Tell us about yourself, where you are from, your training, etc.
I'm from upstate NY and did my training with James Brown in Santa Monica, CA. I've been practicing for almost 30 years now - wow!
How and why did you start yoga?
I started yoga at age 18 as an 'easy' gym credit because I was such a skinny, weak kid.
Who was your great mentor/teacher?
My greatest teacher is someone I've never met - Louise Hay.
Tell us your practice style and how did you choose your yoga method?
My practice has evolved greatly over the last 30 years. As a young yogi, I loved intensity and spent hours in Bikram studios in New York City. The pursuit of intense sensation above all else leads to injury, and I've had mild injuries (not all caused by yoga) that have loosened my definition of what constitutes a personal practice. Academically, I've studied Ashtanga, Vinyasa, Restorative, Iyengar, as well as Transcendental Meditation and Zen Meditation. My personal practice today reflects that diversity. I also incorporate myofascial release, pilates, affirmations and meditation into my personal practice.
What obstacles has yoga helped you overcome?
Yoga has helped me most balance out extremes in my personality. It has also helped me create space for all the feelings, not just the positive ones!
What is your mind set when you step onto the mat?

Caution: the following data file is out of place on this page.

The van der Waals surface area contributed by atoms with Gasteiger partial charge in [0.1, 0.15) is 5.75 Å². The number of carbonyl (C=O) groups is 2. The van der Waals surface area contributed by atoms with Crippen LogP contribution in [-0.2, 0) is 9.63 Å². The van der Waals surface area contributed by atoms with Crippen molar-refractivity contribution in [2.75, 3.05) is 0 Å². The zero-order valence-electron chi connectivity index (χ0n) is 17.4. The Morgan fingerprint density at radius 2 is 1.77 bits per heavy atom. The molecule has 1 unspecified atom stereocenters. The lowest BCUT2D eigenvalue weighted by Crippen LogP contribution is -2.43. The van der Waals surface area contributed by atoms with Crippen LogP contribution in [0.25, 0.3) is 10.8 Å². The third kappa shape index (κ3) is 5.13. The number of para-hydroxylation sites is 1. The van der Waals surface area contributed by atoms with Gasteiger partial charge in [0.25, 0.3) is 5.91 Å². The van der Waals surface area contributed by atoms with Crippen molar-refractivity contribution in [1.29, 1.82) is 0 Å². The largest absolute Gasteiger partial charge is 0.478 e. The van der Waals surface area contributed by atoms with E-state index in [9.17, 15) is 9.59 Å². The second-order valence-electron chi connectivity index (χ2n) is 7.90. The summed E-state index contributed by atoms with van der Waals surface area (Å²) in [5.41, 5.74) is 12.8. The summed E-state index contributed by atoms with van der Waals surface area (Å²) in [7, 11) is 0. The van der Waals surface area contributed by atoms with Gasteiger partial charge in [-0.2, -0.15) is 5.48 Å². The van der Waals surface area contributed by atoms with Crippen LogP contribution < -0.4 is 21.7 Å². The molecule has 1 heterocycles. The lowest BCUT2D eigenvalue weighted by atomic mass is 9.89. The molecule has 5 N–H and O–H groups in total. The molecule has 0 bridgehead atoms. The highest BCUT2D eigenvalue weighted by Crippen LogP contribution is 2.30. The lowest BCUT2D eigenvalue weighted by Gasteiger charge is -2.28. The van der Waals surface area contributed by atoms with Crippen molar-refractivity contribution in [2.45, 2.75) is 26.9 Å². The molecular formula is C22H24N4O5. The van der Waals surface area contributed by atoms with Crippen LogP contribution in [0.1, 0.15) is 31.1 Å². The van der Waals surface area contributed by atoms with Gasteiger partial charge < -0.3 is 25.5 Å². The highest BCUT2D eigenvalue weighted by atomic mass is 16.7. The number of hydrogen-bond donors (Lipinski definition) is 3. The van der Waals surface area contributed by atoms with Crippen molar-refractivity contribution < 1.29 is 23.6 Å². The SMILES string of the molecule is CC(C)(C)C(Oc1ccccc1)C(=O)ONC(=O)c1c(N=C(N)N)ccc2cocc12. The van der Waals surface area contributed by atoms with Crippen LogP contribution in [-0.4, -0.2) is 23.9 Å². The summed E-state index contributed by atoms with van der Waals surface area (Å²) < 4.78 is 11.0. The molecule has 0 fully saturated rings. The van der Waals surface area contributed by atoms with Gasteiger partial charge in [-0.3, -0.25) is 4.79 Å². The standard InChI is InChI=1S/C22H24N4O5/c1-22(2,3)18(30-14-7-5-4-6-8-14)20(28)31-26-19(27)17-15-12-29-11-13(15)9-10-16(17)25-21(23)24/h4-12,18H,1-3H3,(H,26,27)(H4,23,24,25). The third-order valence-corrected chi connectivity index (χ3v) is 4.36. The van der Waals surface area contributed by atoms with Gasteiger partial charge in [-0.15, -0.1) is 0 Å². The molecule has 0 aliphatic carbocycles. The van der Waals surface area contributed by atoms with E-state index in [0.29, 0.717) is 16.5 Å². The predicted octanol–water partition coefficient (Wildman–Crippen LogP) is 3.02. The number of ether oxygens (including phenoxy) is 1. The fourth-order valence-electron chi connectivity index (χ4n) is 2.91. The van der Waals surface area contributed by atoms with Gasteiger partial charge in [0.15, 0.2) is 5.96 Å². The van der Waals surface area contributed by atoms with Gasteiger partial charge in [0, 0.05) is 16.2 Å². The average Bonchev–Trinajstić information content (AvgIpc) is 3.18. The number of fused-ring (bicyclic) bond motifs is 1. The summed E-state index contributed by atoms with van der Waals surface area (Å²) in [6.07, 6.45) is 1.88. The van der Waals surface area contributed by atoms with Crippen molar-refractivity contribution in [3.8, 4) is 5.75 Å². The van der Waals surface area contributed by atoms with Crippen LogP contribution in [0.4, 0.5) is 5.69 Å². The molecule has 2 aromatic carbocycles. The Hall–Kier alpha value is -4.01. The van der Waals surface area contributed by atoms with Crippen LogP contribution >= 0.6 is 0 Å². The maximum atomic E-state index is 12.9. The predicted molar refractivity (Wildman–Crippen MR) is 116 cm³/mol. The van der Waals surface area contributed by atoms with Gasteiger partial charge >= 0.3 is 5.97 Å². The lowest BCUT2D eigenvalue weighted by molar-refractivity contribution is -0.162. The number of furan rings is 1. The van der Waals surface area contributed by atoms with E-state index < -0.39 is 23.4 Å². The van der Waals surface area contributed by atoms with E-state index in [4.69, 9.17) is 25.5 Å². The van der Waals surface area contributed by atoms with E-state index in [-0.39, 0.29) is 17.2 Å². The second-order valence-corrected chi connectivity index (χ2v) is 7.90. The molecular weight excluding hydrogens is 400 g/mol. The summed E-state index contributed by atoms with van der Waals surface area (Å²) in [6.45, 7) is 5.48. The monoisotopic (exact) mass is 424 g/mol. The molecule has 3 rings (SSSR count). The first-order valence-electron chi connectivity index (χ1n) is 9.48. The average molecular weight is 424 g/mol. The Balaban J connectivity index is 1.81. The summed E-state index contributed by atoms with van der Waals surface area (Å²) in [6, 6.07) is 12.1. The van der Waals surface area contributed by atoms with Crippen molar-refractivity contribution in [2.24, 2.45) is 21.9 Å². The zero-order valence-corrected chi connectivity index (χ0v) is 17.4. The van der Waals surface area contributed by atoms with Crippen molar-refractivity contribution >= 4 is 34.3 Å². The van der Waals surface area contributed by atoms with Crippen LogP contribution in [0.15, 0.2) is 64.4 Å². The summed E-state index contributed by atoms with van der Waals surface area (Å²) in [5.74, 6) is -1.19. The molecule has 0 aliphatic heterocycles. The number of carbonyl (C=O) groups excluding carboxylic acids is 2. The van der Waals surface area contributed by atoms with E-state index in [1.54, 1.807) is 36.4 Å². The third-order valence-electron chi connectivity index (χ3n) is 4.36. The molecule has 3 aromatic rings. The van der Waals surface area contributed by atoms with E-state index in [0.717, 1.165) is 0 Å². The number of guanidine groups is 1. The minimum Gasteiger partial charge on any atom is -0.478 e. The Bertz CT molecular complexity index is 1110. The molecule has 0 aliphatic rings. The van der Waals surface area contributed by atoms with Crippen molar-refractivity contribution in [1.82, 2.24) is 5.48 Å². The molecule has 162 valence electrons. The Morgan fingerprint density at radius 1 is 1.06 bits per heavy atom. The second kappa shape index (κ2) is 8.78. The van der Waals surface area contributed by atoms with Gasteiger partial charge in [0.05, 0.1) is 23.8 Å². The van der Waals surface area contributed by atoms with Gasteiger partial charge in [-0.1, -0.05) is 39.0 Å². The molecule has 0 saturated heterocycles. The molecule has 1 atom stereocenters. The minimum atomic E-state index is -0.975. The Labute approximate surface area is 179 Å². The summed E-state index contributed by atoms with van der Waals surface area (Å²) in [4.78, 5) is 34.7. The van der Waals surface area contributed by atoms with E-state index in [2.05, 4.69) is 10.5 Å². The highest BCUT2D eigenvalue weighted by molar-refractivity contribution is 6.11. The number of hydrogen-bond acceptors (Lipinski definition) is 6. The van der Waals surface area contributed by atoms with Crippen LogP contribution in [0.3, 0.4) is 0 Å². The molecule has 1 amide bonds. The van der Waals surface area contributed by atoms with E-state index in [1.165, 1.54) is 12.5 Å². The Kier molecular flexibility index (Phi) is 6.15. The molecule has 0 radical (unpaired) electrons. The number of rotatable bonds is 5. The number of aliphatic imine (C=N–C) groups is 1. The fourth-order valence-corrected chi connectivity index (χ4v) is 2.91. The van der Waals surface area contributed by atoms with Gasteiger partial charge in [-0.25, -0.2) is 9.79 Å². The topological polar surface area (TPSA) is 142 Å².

This is so dependent on day! It could be extreme reverence and gratitude if I've been injured or away due to work. Or it could be a blank slate like, 'let's see what my yoga practice has to reveal to me today.'
When did you understand you wanted to be a yoga teacher?
When I taught my first private I knew I loved the intimacy of the teaching format.
What is the most rewarding part of being a yoga teacher?
Seeing my clients have breakthroughs on the mat. These are rarely about a physical achievement!!! Usually they're epiphanies like, 'I can finally see how it's possible to exist beyond my thoughts'. A client just told me last week that in our guided meditation she suddenly realized that time is an artificial construct. This might sound high falutin or pretentious but I promise you it's not. Another client told me that the feeling he had after yoga was better than drinking. I feel privileged to simply be a witness to my yogis.
Why is yoga so important for the times we’re living in?
Yoga ultimately creates balance in the body, balance in the mind. That's the entire point of the practice - yogas chitta vritti nirodha. Anything that allows us to live amongst one another with less reactivity is a good thing.
Your favorite quote?
'Practice and all is coming.' Such a metaphor for everything in life.
Anything else you want to share?
My hope is that yoga teachers everywhere spread a message of inclusivity. There is something in the yoga tradition for everyone.
Where we can we find you? Instagram, website, etc